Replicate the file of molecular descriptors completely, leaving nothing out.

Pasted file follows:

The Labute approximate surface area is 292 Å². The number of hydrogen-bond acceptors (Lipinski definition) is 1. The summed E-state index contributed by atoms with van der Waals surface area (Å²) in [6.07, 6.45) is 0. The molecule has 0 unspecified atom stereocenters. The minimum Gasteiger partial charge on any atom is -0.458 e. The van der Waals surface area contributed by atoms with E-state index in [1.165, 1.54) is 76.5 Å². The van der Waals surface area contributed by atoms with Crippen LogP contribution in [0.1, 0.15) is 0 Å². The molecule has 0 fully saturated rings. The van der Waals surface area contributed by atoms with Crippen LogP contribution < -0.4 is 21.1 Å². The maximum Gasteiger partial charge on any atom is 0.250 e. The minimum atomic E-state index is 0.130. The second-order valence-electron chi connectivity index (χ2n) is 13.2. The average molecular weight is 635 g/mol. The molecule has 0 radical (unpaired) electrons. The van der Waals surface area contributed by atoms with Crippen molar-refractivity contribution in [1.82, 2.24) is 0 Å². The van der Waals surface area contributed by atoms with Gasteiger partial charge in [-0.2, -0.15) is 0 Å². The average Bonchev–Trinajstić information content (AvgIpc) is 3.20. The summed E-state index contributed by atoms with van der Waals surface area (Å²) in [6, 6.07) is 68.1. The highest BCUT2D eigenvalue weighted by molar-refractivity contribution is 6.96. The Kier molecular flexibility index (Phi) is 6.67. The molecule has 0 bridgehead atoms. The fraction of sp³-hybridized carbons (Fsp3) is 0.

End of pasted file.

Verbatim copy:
The Labute approximate surface area is 292 Å². The number of hydrogen-bond acceptors (Lipinski definition) is 1. The summed E-state index contributed by atoms with van der Waals surface area (Å²) in [6.07, 6.45) is 0. The molecule has 0 unspecified atom stereocenters. The minimum Gasteiger partial charge on any atom is -0.458 e. The van der Waals surface area contributed by atoms with E-state index in [1.165, 1.54) is 76.5 Å². The van der Waals surface area contributed by atoms with Crippen LogP contribution in [0.1, 0.15) is 0 Å². The molecule has 0 fully saturated rings. The van der Waals surface area contributed by atoms with Crippen LogP contribution < -0.4 is 21.1 Å². The maximum Gasteiger partial charge on any atom is 0.250 e. The minimum atomic E-state index is 0.130. The second-order valence-electron chi connectivity index (χ2n) is 13.2. The average molecular weight is 635 g/mol. The molecule has 0 radical (unpaired) electrons. The van der Waals surface area contributed by atoms with Crippen molar-refractivity contribution in [1.82, 2.24) is 0 Å². The van der Waals surface area contributed by atoms with Gasteiger partial charge in [-0.2, -0.15) is 0 Å². The average Bonchev–Trinajstić information content (AvgIpc) is 3.20. The summed E-state index contributed by atoms with van der Waals surface area (Å²) in [6, 6.07) is 68.1. The highest BCUT2D eigenvalue weighted by molar-refractivity contribution is 6.96. The Kier molecular flexibility index (Phi) is 6.67. The molecule has 0 bridgehead atoms. The fraction of sp³-hybridized carbons (Fsp3) is 0.